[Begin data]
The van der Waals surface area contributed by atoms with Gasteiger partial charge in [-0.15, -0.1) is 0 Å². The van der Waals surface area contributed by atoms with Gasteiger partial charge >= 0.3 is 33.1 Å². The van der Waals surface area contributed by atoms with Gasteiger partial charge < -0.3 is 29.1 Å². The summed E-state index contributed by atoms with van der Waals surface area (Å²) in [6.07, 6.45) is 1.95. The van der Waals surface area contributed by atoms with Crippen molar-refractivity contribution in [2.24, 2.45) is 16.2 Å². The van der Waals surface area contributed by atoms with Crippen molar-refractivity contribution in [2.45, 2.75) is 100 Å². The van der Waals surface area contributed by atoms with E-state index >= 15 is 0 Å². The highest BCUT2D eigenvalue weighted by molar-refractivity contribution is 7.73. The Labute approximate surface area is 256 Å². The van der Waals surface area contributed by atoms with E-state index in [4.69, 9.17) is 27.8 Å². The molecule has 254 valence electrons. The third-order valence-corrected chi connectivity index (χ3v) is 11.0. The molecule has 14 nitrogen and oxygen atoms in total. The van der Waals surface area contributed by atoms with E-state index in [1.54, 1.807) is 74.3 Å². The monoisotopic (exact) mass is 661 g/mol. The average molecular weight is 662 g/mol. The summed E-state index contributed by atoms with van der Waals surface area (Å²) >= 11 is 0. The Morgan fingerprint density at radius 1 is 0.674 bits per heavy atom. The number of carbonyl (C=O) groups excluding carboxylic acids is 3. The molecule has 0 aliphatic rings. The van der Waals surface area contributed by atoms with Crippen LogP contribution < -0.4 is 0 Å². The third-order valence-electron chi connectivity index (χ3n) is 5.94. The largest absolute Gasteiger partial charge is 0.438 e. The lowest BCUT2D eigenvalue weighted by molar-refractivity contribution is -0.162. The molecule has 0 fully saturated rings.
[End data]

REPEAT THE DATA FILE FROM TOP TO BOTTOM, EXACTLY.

The van der Waals surface area contributed by atoms with Gasteiger partial charge in [-0.15, -0.1) is 0 Å². The van der Waals surface area contributed by atoms with Gasteiger partial charge >= 0.3 is 33.1 Å². The van der Waals surface area contributed by atoms with Gasteiger partial charge < -0.3 is 29.1 Å². The summed E-state index contributed by atoms with van der Waals surface area (Å²) in [6.07, 6.45) is 1.95. The van der Waals surface area contributed by atoms with Crippen molar-refractivity contribution in [2.24, 2.45) is 16.2 Å². The van der Waals surface area contributed by atoms with Crippen molar-refractivity contribution in [2.45, 2.75) is 100 Å². The van der Waals surface area contributed by atoms with E-state index >= 15 is 0 Å². The highest BCUT2D eigenvalue weighted by molar-refractivity contribution is 7.73. The Labute approximate surface area is 256 Å². The van der Waals surface area contributed by atoms with E-state index in [4.69, 9.17) is 27.8 Å². The molecule has 254 valence electrons. The third-order valence-corrected chi connectivity index (χ3v) is 11.0. The molecule has 14 nitrogen and oxygen atoms in total. The van der Waals surface area contributed by atoms with E-state index in [1.54, 1.807) is 74.3 Å². The monoisotopic (exact) mass is 661 g/mol. The average molecular weight is 662 g/mol. The summed E-state index contributed by atoms with van der Waals surface area (Å²) >= 11 is 0. The Morgan fingerprint density at radius 1 is 0.674 bits per heavy atom. The number of carbonyl (C=O) groups excluding carboxylic acids is 3. The molecule has 0 aliphatic rings. The van der Waals surface area contributed by atoms with Crippen LogP contribution < -0.4 is 0 Å². The third-order valence-electron chi connectivity index (χ3n) is 5.94. The largest absolute Gasteiger partial charge is 0.438 e. The lowest BCUT2D eigenvalue weighted by molar-refractivity contribution is -0.162. The molecule has 0 fully saturated rings.